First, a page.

We are witnessing conflicting approaches from the Democrats and Republicans to stimulate the U.S. economy, which has clearly slowed down again. After significant growth in both the 4th quarter of last year and the 1st quarter of this year, the U.S. economy experienced dramatically slower growth in the 2nd quarter and it appears that the 3rd quarter will also be below a growth rate that would have an impact on the stubbornly high unemployment rate of 9.5%-9.6%. After a round of speeches by President Obama this past week built around Labor Day touting a combination of new infrastructure projects and tax incentives to get the economy moving, he ended the week with a press conference on Friday, where he seemed to leave some room for negotiation with the Republicans on the soon-to-expire Bush tax cuts. The Wall Street Journal reported over the weekend: “President Barack Obama muddied the debate over the extension of tax cuts for the wealthy on Friday, suggesting that ‘certainly there’s going to be room for discussion’ of the topic if Republicans and Democrats agree first to extend tax cuts for the middle class.” [WSJ 9/11/10, Tax-Cut Debate Becomes Cloudier (Weisman & Meckler)]
I would like to propose, as many others have, that a 2-year extension for all tax brackets would make the most sense during this recovery. It would also demonstrate that the administration is willing to compromise with the Republicans, who for now are the minority party in the House and Senate, but appear to have very good odds to once again become the majority party in the House after the midterm elections.
Earlier this week in the New York Times’ Op-Ed page, Peter Orszag wrote: ”In the face of the dueling deficits, the best approach is a compromise: Extend the tax cuts for two years, and then end them altogether. Ideally, only the middle-class tax cuts would be continued for now. Getting a deal in Congress, though, may require keeping the high-income tax cuts, too. And that would still be worth it. Why does this combination make sense? The answer is that over the medium term, the tax cuts are simply not affordable. Yet no one wants to make an already stagnating jobs market worse over the next year or two, which is exactly what would happen if the cuts expire as planned. Higher taxes now would crimp consumer spending, further depressing the already inadequate demand for what firms are capable of producing at full tilt. And since financial markets don’t seem at the moment to view the budget deficit as a problem — take a look at the remarkably low 10-year Treasury bond yield — there is little reason not to extend the tax cuts temporarily.” (NY Times 9/6/10) Orszag, who recently left the Obama administration, where he was the director of the White House Office of Management and Budget, is an adherent of sound fiscal policy and remains committed to bringing down the deficit in the medium and long term, but he clearly understands that the time for compromise on tax measures is now.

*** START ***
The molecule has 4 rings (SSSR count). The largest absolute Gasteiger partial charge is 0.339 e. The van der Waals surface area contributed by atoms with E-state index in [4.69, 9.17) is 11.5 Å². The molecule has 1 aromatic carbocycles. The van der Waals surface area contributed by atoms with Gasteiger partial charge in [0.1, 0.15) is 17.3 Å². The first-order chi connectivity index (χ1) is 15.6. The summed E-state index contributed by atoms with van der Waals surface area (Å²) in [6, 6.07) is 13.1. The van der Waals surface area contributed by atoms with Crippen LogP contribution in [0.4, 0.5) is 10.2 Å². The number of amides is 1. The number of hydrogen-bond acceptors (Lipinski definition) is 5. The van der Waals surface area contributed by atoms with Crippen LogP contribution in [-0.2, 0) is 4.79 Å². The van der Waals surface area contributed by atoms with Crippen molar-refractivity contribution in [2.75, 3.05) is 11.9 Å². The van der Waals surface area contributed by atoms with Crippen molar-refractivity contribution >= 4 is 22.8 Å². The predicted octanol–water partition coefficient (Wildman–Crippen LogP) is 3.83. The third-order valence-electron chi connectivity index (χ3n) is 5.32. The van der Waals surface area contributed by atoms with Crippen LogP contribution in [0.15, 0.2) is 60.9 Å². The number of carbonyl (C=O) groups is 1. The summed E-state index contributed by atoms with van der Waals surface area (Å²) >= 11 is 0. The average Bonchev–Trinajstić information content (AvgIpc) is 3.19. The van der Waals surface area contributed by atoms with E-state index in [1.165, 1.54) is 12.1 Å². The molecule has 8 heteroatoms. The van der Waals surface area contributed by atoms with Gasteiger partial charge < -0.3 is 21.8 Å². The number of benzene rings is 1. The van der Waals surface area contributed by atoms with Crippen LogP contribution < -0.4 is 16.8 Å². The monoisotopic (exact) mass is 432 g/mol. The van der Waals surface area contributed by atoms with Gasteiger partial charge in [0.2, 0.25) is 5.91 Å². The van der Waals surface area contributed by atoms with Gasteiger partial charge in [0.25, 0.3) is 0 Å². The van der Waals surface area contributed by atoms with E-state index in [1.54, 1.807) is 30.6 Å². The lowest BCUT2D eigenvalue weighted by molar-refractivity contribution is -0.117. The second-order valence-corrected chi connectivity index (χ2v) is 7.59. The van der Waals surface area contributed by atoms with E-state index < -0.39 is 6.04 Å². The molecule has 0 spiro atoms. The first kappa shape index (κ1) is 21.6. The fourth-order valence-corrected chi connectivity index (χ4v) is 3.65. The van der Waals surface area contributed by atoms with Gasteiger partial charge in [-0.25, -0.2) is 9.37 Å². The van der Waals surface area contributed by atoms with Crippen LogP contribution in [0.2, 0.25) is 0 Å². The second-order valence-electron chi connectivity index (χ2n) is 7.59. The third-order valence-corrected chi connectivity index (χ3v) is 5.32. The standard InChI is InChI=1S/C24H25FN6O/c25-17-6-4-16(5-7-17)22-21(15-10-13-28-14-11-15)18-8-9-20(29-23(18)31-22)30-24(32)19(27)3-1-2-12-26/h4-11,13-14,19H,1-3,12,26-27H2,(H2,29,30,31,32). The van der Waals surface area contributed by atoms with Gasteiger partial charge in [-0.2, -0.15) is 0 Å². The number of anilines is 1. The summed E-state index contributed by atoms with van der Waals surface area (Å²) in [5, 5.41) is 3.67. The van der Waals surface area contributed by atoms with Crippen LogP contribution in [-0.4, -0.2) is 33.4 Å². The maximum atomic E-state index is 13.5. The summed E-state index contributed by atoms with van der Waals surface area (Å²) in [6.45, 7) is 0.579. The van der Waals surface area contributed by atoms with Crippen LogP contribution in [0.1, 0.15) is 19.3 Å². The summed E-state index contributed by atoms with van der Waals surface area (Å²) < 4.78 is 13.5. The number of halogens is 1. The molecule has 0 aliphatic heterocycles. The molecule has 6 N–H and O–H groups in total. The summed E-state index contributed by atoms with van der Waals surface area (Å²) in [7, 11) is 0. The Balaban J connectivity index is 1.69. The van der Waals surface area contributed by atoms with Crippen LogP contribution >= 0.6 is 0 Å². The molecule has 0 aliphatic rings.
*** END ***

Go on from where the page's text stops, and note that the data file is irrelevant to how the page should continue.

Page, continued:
Now for the proposal: On August 31st, shortly after President Obama had New York City Mayor Bloomberg join him on his vacation on Martha’s Vineyard for a round of golf, the New York Post reported that the President had sounded out the Mayor on taking over as Treasury Secretary from Tim Geithner. (NY Post 9/1/10) In the past week there was further speculation but no forthcoming announcements. I personally believe that if the President could persuade either Mike Bloomberg or Jamie Dimon, CEO of JPMorgan Chase (JPM) to join his administration, or better yet both of them, perhaps one at Treasury and one at Commerce, he would demonstrate he was much more in tune with the concerns of the business community, which up until now has felt deserted by the approach of constantly placing blame for the Great Recession and the slow recovery on them. In the end, jobs in significant numbers will be created and the unemployment rate will come down when our largest enterprises have the confidence to start hiring and expanding once again. This approach combined with innovation from our venture capital-backed companies can enable us to reignite the growth engine that is needed to restore confidence in both political parties and Washington.
A similar approach is already underway in the U.K., where earlier in the week it was announced in London that Stephen K. Green was stepping down as the chairman of HSBC (LON:HSBA) to join the British government as minister for trade and investment. (NY Times, 9/8/10) Prime Minister David Cameron stated, “I am delighted to appoint Stephen to this vital role. With Stephen’s experience and expertise, I know he will make an invaluable contribution towards this crucial agenda, helping to drive strong economic growth in the U.K.”